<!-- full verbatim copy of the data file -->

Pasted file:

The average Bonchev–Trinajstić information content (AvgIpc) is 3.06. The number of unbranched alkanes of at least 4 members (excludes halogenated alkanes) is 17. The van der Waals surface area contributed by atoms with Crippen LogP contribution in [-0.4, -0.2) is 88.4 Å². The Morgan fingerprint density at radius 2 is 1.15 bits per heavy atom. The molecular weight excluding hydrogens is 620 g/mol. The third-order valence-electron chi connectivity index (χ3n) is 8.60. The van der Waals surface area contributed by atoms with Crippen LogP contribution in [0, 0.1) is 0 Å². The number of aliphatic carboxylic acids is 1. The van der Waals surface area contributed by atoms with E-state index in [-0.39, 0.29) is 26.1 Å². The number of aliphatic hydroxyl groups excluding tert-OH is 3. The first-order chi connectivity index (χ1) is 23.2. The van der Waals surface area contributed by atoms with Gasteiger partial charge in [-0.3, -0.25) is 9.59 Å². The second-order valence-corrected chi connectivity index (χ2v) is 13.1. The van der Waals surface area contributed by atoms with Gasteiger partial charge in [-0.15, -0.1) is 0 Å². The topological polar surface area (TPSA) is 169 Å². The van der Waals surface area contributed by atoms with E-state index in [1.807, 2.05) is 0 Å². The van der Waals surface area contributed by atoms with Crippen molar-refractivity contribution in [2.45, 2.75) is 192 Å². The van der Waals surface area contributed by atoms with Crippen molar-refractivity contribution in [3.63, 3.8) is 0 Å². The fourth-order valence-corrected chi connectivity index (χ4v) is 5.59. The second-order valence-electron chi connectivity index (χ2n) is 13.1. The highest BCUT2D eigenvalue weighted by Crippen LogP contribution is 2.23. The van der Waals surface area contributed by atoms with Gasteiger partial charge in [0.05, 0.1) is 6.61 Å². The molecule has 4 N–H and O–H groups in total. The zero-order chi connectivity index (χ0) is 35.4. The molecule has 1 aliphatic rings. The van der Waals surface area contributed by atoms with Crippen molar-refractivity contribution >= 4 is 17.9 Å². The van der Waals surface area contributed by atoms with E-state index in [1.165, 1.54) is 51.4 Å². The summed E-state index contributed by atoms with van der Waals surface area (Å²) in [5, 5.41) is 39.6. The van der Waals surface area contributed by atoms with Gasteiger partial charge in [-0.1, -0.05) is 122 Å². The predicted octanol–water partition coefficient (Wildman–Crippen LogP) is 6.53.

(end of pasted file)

The average Bonchev–Trinajstić information content (AvgIpc) is 3.06. The number of unbranched alkanes of at least 4 members (excludes halogenated alkanes) is 17. The van der Waals surface area contributed by atoms with Crippen LogP contribution in [-0.4, -0.2) is 88.4 Å². The Morgan fingerprint density at radius 2 is 1.15 bits per heavy atom. The molecular weight excluding hydrogens is 620 g/mol. The third-order valence-electron chi connectivity index (χ3n) is 8.60. The van der Waals surface area contributed by atoms with Crippen LogP contribution in [0, 0.1) is 0 Å². The number of aliphatic carboxylic acids is 1. The van der Waals surface area contributed by atoms with E-state index in [-0.39, 0.29) is 26.1 Å². The number of aliphatic hydroxyl groups excluding tert-OH is 3. The first-order chi connectivity index (χ1) is 23.2. The van der Waals surface area contributed by atoms with Gasteiger partial charge in [-0.3, -0.25) is 9.59 Å². The second-order valence-corrected chi connectivity index (χ2v) is 13.1. The van der Waals surface area contributed by atoms with Gasteiger partial charge in [-0.15, -0.1) is 0 Å². The topological polar surface area (TPSA) is 169 Å². The van der Waals surface area contributed by atoms with E-state index in [1.807, 2.05) is 0 Å². The van der Waals surface area contributed by atoms with Crippen molar-refractivity contribution in [2.45, 2.75) is 192 Å². The van der Waals surface area contributed by atoms with Crippen molar-refractivity contribution in [3.63, 3.8) is 0 Å². The fourth-order valence-corrected chi connectivity index (χ4v) is 5.59. The second-order valence-electron chi connectivity index (χ2n) is 13.1. The highest BCUT2D eigenvalue weighted by Crippen LogP contribution is 2.23. The van der Waals surface area contributed by atoms with Gasteiger partial charge in [0.05, 0.1) is 6.61 Å². The molecule has 4 N–H and O–H groups in total. The zero-order chi connectivity index (χ0) is 35.4. The molecule has 1 aliphatic rings. The van der Waals surface area contributed by atoms with Crippen molar-refractivity contribution >= 4 is 17.9 Å². The van der Waals surface area contributed by atoms with E-state index in [1.165, 1.54) is 51.4 Å². The summed E-state index contributed by atoms with van der Waals surface area (Å²) in [5, 5.41) is 39.6. The van der Waals surface area contributed by atoms with Gasteiger partial charge in [-0.1, -0.05) is 122 Å². The predicted octanol–water partition coefficient (Wildman–Crippen LogP) is 6.53.